Species At Risk

Pugnose Minnow

(Opsopoeodus emiliae)

Threatened

Pugnose Minnow
Pugnose Minnow occurrences map

Description

The Pugnose Minnow is a slender, silvery-coloured fish about five centimetres long with a forked tail. It has a black lateral band and the scales on its back and side are distinctly outlined, with translucent straw coloured or olive overtones. The rounded snout and small upturned mouth accounts for the name pugnose.

The Pugnose Minnow feeds mainly on aquatic insects such as midges, but also eats aquatic crustaceans, fish eggs and fish fry. The up-turned mouth suggests that the Pugnose Minnow is a mid-water or near-surface feeder.

This species has a unique spawning behaviour. In late spring, males select a flat surface for the spawning site, such as the underside of a flat rock, and lead the females to the site. Females lay eggs on the underside of this surface and the males then guard the nest and eggs from predators. Eggs are laid singly or in strings of two to five in a single layer. Up to 120 eggs can be laid per spawning session, which is repeated over six to seven days.

Action we are taking:

Range

The Pugnose Minnow lives in central North America in the rivers and streams of the Mississippi River basin. Its range extends from South Carolina and Florida west to Texas and north to Wisconsin. In Canada, it is at the northern limit of its range and is only found in extreme southwestern Ontario with small populations in Lake St. Clair and the Detroit River.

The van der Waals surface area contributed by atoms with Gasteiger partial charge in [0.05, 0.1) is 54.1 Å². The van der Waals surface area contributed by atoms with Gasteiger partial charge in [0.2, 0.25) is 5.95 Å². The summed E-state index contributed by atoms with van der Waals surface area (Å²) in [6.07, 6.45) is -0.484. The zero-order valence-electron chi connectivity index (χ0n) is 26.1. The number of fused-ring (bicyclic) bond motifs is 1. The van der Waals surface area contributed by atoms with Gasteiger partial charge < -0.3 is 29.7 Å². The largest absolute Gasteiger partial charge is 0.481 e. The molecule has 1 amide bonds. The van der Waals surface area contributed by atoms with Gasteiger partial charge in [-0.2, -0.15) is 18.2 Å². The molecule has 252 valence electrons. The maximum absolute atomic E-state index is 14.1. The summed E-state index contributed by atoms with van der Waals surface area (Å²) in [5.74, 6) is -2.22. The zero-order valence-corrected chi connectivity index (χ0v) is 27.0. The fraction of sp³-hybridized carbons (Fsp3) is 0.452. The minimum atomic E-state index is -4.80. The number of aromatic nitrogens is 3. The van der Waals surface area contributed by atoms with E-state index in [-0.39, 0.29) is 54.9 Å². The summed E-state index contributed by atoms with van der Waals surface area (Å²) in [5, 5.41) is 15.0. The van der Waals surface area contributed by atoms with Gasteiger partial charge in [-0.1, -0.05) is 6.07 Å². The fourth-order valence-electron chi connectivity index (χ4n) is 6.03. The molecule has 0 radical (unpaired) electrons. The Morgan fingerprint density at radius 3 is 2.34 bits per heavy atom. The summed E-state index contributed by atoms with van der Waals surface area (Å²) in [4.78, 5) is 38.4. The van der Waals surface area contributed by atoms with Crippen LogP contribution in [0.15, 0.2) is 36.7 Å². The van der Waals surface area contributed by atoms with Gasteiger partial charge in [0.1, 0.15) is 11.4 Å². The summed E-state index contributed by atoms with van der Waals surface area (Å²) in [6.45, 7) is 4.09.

Habitat

The Pugnose Minnow prefers coastal wetlands, and slow-moving rivers and streams with clear, warm water, little or no current, and abundant vegetation.

Threats

The main threat to this species is habitat alteration and siltation of rivers and streams due to agricultural practices and urban development, resulting in loss of well-vegetated habitats.

Protection

The Pugnose Minnow is protected under Ontario's Endangered Species Act and the federal Species at Risk Act. The species and/or its habitat are also protected under other legislation, such as the federal Fisheries Act and the Ontario Water Resources Act.

What You Can Do to Help the Pugnose Minnow

  • The Ministry of Natural Resources tracks species at risk such as the Pugnose Minnow. You can use a handy online form to report your sightings to the Natural Heritage Information Centre. Photographs with specific locations or mapping coordinates are always helpful. nhic.mnr.gov.on.ca
  • Report any illegal activity related to plants and wildlife to 1-877-TIPS-MNR (847-7667).
  • Private land owners have a very important role to play in species at risk recovery. You may be eligible for stewardship programs that support the protection and recovery of species at risk and their habitats.
  • Volunteer with your local nature club or provincial park to participate in surveys or stewardship work focused on species at risk.

Did you know?

Pugnose Minnows have a lifespan of about three years.

Did you know?

Breeding males develop small white knobs on the first three dorsal fin rays and patches of small tubercles on the snout and chin. These small white knobs may act as egg mimics to stimulate the female to spawn.


The Endangered Species Act


Contact your local ministry office


Often the best source of local information on species at risk is your nearest ministry office. Call with your questions or concerns.